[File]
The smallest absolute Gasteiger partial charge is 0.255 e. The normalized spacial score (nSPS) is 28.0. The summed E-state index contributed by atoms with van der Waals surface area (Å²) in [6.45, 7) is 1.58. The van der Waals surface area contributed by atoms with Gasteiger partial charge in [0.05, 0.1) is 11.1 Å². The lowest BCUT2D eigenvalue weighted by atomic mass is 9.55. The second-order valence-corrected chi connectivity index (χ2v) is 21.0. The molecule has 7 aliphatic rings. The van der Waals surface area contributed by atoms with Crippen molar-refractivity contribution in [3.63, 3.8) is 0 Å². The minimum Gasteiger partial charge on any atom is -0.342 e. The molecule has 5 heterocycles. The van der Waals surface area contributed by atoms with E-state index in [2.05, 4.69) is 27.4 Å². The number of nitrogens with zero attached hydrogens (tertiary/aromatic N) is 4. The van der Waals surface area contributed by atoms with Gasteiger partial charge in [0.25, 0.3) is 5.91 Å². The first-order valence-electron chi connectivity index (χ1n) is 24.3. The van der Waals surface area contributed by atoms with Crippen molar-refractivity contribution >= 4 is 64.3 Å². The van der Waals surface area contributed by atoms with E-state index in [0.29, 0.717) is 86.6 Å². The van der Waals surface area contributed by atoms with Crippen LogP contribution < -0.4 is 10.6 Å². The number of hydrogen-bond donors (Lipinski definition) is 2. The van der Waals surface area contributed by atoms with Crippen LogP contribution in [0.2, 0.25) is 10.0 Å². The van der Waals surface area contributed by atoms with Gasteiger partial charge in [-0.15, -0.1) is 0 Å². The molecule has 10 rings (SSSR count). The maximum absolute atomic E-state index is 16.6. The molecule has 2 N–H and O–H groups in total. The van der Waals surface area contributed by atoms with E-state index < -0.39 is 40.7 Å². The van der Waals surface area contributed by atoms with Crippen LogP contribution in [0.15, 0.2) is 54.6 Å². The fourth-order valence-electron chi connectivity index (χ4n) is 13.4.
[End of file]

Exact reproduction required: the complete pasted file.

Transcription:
The smallest absolute Gasteiger partial charge is 0.255 e. The normalized spacial score (nSPS) is 28.0. The summed E-state index contributed by atoms with van der Waals surface area (Å²) in [6.45, 7) is 1.58. The van der Waals surface area contributed by atoms with Gasteiger partial charge in [0.05, 0.1) is 11.1 Å². The lowest BCUT2D eigenvalue weighted by atomic mass is 9.55. The second-order valence-corrected chi connectivity index (χ2v) is 21.0. The molecule has 7 aliphatic rings. The van der Waals surface area contributed by atoms with Crippen molar-refractivity contribution in [3.63, 3.8) is 0 Å². The minimum Gasteiger partial charge on any atom is -0.342 e. The molecule has 5 heterocycles. The van der Waals surface area contributed by atoms with E-state index in [2.05, 4.69) is 27.4 Å². The number of nitrogens with zero attached hydrogens (tertiary/aromatic N) is 4. The van der Waals surface area contributed by atoms with Gasteiger partial charge in [0.25, 0.3) is 5.91 Å². The first-order valence-electron chi connectivity index (χ1n) is 24.3. The van der Waals surface area contributed by atoms with Crippen molar-refractivity contribution >= 4 is 64.3 Å². The van der Waals surface area contributed by atoms with E-state index in [0.29, 0.717) is 86.6 Å². The van der Waals surface area contributed by atoms with Crippen LogP contribution < -0.4 is 10.6 Å². The number of hydrogen-bond donors (Lipinski definition) is 2. The van der Waals surface area contributed by atoms with Crippen LogP contribution in [0.2, 0.25) is 10.0 Å². The van der Waals surface area contributed by atoms with Gasteiger partial charge in [-0.15, -0.1) is 0 Å². The molecule has 10 rings (SSSR count). The maximum absolute atomic E-state index is 16.6. The molecule has 2 N–H and O–H groups in total. The van der Waals surface area contributed by atoms with E-state index < -0.39 is 40.7 Å². The van der Waals surface area contributed by atoms with Crippen LogP contribution in [0.15, 0.2) is 54.6 Å². The fourth-order valence-electron chi connectivity index (χ4n) is 13.4.